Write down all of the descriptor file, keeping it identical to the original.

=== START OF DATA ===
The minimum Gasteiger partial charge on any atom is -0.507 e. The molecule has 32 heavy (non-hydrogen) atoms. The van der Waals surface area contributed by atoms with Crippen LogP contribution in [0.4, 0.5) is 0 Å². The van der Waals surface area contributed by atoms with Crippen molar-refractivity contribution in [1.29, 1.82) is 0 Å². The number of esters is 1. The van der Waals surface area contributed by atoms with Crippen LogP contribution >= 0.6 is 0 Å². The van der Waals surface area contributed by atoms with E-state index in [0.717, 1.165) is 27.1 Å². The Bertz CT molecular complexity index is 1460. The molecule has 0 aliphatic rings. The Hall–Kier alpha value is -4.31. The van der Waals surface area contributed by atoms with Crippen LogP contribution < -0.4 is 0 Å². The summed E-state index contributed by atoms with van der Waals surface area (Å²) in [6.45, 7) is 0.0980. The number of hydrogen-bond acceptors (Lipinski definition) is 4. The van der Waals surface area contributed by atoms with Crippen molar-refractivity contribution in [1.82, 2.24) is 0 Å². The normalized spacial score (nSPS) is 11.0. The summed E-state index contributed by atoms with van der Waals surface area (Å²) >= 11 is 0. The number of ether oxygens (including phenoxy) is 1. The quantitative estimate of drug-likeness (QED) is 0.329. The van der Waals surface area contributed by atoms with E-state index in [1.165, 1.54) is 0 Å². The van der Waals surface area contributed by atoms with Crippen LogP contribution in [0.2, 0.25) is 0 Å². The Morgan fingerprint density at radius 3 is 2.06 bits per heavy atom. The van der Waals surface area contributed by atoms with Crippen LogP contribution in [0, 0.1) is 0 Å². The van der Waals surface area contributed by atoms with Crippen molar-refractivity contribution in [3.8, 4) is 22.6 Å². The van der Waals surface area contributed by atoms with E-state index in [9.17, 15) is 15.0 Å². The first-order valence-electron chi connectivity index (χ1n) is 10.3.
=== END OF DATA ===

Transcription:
The minimum Gasteiger partial charge on any atom is -0.507 e. The molecule has 32 heavy (non-hydrogen) atoms. The van der Waals surface area contributed by atoms with Crippen LogP contribution in [0.4, 0.5) is 0 Å². The van der Waals surface area contributed by atoms with Crippen molar-refractivity contribution in [1.29, 1.82) is 0 Å². The number of esters is 1. The van der Waals surface area contributed by atoms with Crippen LogP contribution >= 0.6 is 0 Å². The van der Waals surface area contributed by atoms with E-state index in [0.717, 1.165) is 27.1 Å². The Bertz CT molecular complexity index is 1460. The molecule has 0 aliphatic rings. The Hall–Kier alpha value is -4.31. The van der Waals surface area contributed by atoms with Crippen LogP contribution < -0.4 is 0 Å². The summed E-state index contributed by atoms with van der Waals surface area (Å²) in [6.45, 7) is 0.0980. The number of hydrogen-bond acceptors (Lipinski definition) is 4. The van der Waals surface area contributed by atoms with Crippen molar-refractivity contribution in [1.82, 2.24) is 0 Å². The normalized spacial score (nSPS) is 11.0. The summed E-state index contributed by atoms with van der Waals surface area (Å²) >= 11 is 0. The number of ether oxygens (including phenoxy) is 1. The quantitative estimate of drug-likeness (QED) is 0.329. The van der Waals surface area contributed by atoms with E-state index in [1.165, 1.54) is 0 Å². The van der Waals surface area contributed by atoms with Crippen LogP contribution in [0.2, 0.25) is 0 Å². The Morgan fingerprint density at radius 3 is 2.06 bits per heavy atom. The van der Waals surface area contributed by atoms with Crippen LogP contribution in [0, 0.1) is 0 Å². The van der Waals surface area contributed by atoms with Crippen molar-refractivity contribution in [3.8, 4) is 22.6 Å². The van der Waals surface area contributed by atoms with E-state index in [9.17, 15) is 15.0 Å². The first-order valence-electron chi connectivity index (χ1n) is 10.3.